IBM to secure e-health records

IBM Australia has been awarded another major Australian e-health tender, picking up responsibilities for delivering a secure messaging platform that will be used in the Federal Government’s $467 million personally controlled electronic health records (PCEHR) initiative.

The $23.6 million contract, to last until 30 June 2012, was awarded by the National E-Health Transition Authority (NEHTA), the lead e-health agency for the Council of Australian Governments, this week following an extensive tender first launched in September last year. The National Authentication Service for Health (NASH) is expected to provide verified security credentials to some 600,000 healthcare professionals in Australia as a precursor to sharing and upload information to patients who opt in to use the electronic health record, to be launched in July next year.

In a statement, IBM said it would provide infrastructure, consultation and required management to deliver the system, which will be delivered as a software development kit by NEHTA at a later date to e-health vendors for inclusion in clinical software.

“Our agreement with IBM enables NEHTA to build a system that will give healthcare professionals timely and secure access to appropriate patient information,” NEHTA chief executive, Peter Fleming, said. “In turn, the NASH program will take us one step closer to broader healthcare access for all Australians.”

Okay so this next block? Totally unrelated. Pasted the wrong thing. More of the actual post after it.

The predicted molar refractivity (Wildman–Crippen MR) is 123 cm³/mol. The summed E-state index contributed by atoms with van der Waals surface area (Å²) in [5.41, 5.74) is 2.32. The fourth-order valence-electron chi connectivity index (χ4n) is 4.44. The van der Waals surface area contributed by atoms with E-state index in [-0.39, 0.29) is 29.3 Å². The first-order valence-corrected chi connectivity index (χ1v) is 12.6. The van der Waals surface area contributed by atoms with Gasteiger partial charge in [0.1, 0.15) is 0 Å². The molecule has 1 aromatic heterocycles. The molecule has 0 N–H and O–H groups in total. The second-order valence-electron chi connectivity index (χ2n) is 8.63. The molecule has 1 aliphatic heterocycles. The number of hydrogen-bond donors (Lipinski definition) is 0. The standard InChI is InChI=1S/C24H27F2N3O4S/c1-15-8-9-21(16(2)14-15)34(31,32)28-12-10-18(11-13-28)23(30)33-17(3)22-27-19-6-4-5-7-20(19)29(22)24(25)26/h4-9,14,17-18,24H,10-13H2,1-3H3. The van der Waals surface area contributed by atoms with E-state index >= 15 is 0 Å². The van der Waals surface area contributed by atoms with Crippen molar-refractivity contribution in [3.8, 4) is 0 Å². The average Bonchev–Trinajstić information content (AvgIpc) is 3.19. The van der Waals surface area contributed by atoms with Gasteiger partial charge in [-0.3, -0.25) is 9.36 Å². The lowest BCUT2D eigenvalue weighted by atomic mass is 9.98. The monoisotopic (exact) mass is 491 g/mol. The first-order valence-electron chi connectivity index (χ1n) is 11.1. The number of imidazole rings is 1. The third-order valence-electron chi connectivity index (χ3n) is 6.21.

According to initial tender documents, NEHTA would continue to lead development of the secure messaging platform, which it had been working on since early 2008. The system will be based on public key infrastructure, secure tokens and multi-factor authentication of professionals. It would also be compliant with current smartcard standards mandated by the Australian Government Information Management Office (AGIMO).

”The NASH will be designed in consultation with both clinicians and consumers to ensure that it meets the needs of the Australian health care system and its patients,” health minister, Nicola Roxon, said in a statement.

The NASH has been a long time coming for the healthcare community, with many vendors and individual clinical communities developing and implementing their own messaging platform to provide similar functionality. The Melbourne East GP Network, one of the first wave sites awarded a portion of $12.5 million in federal funding for trialing of the PCEHR, has already deployed its own messaging platform among GPs.

The contract comes as yet another win for IBM Australia, which shortly before Christmas signed a $109 million agreement to extend its 15-year relationship with the Department of Health and Ageing by a further four years, without the government going to tender. The deal has undergone recent scrutiny, with belief the department has since called for an urgent review of the relationship.

Follow James Hutchinson on Twitter: @j_hutch

Follow Computerworld Australia on Twitter: @ComputerworldAU


Copyright © 2011 IDG Communications, Inc.

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